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Auto-Graphics: Works by Victor Ekpuk

Market Day, 2007, China marker on archival pigment print

Market Day, 2007, China marker on archival pigment print. Collection of the artist.

Sanctuary, from the series Composition, 2008, graphite and pastel on paper

Sanctuary, from the series Composition, 2008, graphite and pastel on paper. Collection of the artist.

Santa Fe, 2013, graphite and pastel on paper

Santa Fe, 2013, graphite and pastel on paper. Collection of Fidelity Investments, Albuquerque, New Mexico.

Hood Quarterly, spring 2015

This exhibition presents recent work by Washington, D.C.–based Victor Ekpuk. Born in 1964, Ekpuk trained at Obafemi Awolowo University, Ile Ife, in southwestern Nigeria, where he was first exposed to the possibilities of drawing. He developed his minimalist approach of reducing form to constituent lines while working as a cartoonist for Daily Times, a leading Nigerian newspaper, in the 1990s. A ceaseless experimentalist with the gestural qualities and sparse formalism of lines, Ekpuk considers drawing a fundamental aspect of his art practice, which also includes painting, printmaking, collage, sculpture, installation, and public art projects.

Ekpuk composes script-like forms in a staccato fashion with symbols ricocheting off each other, yet carefully amassed on the picture surface. His visual language evolved from the ideographic and gestural nsibidi, an autochthonous communication system of the Ekpe secret society, a trans-ethnic men’s association active in the southern border regions of Nigeria and Cameroon. Early in his career, he was mostly interested in nsibidi as an aesthetic resource, pushing the formal possibilities of the ideographic forms and gaining his own unique artistic voice. He has since become adroit at inventing his own scripts of dots, scratches, scrawls, contrived signs, and schematized figures. Yet nsibidi remains a point of departure, a cultural memory. As Ekpuk has often stated, memory—understood as a stream of consciousness that encapsulates human experiences, lived and imagined, inherited or received, personal and collective—is at the core of his practice. Nsibidi (as well as the artist’s invented signs) represent this idea in his work, and are inscribed and reiterated on canvas, acid-free paper, board, and recently, wall.

During a three-month residency at the Thami Mnyele Foundation in Amsterdam in 2007, Ekpuk recognized the principal place graphic signs occupy in his practice. He decided to approach drawing as a form of creative expression with its own merits, rather than as an initial context of expression in which perfunctory ideas are tried out before being transferred to more permanent surfaces. His Composition series, which he began during the Amsterdam residency and ended in 2013 during another residency in Santa Fe, New Mexico, was the result of this focused attempt.

Sanctuary (2008), one of the first works from the series, captures Ekpuk’s intense mark-making approach and, at the same time, his indebtedness to nsibidi. The drawing is composed of six squares in a retreating format, one following the other, outlined with bold marks drawn with compressed charcoal. Ekpuk fills the white spaces between the black square outlines with his marks. The only remaining white space is the square surrounding the tiny red square in the middle of the picture surface. The texture of the composition creates a three-dimensional illusion. Ekpuk reduces forms to basics and expunges the superfluous, yet Sanctuary is not devoid of meaning. The repeating squares are a symbol of the Ekpe lodge through which Ekpuk reflects on the Ekpe principles of spiritual enlightenment and hierarchies of knowledge. With the work, arguably, he makes a symbolic return to Ekpe society as a sanctuary of cultural memory.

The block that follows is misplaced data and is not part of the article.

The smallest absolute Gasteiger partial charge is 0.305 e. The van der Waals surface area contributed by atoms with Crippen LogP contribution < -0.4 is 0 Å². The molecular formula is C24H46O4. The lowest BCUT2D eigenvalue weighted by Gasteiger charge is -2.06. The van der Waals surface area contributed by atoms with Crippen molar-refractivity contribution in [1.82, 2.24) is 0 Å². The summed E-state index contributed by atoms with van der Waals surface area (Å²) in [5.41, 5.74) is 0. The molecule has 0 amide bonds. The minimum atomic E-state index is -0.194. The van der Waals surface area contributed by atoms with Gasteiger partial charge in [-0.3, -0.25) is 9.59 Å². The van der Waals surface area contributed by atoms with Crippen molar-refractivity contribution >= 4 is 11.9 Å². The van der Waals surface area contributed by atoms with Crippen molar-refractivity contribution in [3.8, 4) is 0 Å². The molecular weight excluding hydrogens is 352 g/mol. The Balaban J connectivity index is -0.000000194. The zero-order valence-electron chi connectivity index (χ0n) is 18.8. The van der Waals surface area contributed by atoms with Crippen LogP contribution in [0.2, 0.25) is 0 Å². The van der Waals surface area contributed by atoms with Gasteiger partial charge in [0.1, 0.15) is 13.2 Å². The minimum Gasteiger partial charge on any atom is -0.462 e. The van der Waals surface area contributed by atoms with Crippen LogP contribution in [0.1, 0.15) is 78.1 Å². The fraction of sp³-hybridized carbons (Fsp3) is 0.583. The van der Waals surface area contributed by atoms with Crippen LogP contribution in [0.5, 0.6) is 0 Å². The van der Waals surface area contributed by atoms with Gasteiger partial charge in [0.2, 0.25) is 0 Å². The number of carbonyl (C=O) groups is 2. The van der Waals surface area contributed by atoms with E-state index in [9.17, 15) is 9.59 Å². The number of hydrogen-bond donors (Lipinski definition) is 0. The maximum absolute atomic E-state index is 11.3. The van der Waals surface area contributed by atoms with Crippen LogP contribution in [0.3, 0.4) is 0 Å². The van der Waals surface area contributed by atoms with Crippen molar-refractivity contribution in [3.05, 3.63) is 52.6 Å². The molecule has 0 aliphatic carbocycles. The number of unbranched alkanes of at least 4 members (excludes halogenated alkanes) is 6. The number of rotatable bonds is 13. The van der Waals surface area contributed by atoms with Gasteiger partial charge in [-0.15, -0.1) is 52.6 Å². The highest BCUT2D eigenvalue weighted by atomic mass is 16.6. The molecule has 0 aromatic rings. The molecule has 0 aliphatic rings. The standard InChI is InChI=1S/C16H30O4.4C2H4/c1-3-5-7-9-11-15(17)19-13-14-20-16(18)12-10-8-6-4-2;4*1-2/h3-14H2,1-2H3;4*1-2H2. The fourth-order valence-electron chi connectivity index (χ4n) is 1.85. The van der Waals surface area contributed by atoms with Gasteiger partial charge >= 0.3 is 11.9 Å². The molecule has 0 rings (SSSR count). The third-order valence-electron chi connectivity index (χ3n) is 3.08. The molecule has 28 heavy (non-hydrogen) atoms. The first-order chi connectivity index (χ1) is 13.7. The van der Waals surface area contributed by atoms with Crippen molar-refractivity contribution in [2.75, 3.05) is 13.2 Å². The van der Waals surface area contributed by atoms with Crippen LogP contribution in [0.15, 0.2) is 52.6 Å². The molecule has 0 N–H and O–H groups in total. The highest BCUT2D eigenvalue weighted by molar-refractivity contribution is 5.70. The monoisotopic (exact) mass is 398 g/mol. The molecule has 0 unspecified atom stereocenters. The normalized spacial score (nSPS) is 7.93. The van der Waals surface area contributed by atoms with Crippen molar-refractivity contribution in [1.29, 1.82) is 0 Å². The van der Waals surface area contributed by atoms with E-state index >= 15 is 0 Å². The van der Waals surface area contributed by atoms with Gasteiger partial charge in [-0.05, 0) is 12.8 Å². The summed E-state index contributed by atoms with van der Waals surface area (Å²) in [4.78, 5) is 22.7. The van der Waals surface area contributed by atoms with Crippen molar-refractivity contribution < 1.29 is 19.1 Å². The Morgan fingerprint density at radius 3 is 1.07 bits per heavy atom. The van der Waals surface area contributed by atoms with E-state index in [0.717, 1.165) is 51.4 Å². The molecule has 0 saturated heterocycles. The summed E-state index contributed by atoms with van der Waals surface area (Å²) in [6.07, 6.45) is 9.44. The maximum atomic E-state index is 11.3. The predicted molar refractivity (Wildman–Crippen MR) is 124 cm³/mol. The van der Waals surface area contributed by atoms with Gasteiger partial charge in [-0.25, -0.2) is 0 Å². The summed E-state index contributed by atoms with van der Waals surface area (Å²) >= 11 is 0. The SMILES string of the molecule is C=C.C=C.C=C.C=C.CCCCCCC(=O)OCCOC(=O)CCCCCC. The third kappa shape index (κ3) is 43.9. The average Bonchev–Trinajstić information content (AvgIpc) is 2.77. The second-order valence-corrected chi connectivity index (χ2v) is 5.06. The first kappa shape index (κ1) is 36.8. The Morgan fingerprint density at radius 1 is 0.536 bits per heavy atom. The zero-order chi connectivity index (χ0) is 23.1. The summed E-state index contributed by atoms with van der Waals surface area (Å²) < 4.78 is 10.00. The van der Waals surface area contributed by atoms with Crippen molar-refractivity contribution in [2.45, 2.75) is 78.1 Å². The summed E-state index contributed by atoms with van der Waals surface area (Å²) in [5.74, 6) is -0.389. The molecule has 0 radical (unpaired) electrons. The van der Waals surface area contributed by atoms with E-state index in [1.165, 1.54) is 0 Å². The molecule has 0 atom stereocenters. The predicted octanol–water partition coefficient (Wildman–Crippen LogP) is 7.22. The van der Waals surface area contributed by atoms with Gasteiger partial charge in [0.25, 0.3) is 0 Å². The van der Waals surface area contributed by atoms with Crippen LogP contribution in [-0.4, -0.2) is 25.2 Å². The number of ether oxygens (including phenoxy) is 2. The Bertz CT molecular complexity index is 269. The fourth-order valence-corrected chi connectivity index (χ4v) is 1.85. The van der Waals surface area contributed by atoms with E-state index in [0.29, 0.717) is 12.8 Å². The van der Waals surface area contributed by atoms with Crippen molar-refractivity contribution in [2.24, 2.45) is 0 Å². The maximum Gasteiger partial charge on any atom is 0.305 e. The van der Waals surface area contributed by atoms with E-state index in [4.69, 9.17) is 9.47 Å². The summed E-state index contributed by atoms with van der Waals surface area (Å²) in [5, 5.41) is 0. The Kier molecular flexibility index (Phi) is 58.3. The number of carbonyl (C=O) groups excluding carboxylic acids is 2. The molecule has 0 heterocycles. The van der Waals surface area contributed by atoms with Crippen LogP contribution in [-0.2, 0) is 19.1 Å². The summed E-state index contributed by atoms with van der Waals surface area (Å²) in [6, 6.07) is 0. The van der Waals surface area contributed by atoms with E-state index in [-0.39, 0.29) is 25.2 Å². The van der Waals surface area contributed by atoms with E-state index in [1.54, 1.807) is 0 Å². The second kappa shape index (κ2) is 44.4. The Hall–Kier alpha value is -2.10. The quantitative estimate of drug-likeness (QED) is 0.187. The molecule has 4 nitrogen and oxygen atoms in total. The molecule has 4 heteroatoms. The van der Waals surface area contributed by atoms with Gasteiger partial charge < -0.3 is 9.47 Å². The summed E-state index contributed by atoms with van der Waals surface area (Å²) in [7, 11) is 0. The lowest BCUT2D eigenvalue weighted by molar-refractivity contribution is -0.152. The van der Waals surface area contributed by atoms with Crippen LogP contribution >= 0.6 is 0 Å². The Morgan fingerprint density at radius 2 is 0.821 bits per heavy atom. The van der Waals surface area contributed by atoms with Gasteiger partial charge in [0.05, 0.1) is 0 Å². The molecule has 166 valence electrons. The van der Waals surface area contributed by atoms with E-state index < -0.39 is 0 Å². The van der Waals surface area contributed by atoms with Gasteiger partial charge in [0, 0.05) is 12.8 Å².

The intense repetition of the artist’s own invented forms juxtaposed with nsibidi signs is characteristic of all eighteen works in Auto-Graphics. The exhibition includes Ekpuk’s whimsical collages, digital prints, and supersized drawings—bold, vibrant, yet restrained compositions in which nsibidi emerge as bristling opaque forms that contrast with the more figural works on view. Ekpuk’s scripts do not always provide a formal roadmap or a logical point of access for the beholder. Yet there is clarity in the transparency of his compositions. Like nsibidi, which take shape both through visible marks and corresponding physical gestures, Ekpuk’s immersive drawings seem to be choreographed with the full force of his body. At once expressive and disciplined, Ekpuk’s draftsmanship reveals a close kinship between the autographic practices of drawing and writing.

In conjunction with his exhibition at the Hood, Ekpuk will draw a work directly on the gallery wall—an ample surface on which to explore the infinite potential and ephemeral fate of the hand-drawn line—in what the artist refers to as drawing performance. In the conscious act of creating with both serious and playful intents, effortless and controlled, sensual and thoughtful, he invites viewers to follow the pulsating rhythms of his drawing and to share in his experience(s) momentarily, without necessarily understanding the marks on the wall. The mural will be erased at the end of the exhibition in a final act that gestures to life’s ceaseless cycle of birth, death, and possibly, renewal.

This exhibition, on view from April 18 to August 2, was organized by Krannert Art Museum, University of Illinois at Urbana-Champaign, and curated by Allyson Purpura. It was partially supported by a grant from the Illinois Arts Council Agency. The exhibition’s presentation at the Hood Museum of Art, Dartmouth College, was generously supported by the Leon C. 1927, Charles L. 1955, and Andrew J. 1984 Greenebaum Fund and the Cissy Patterson Fund.

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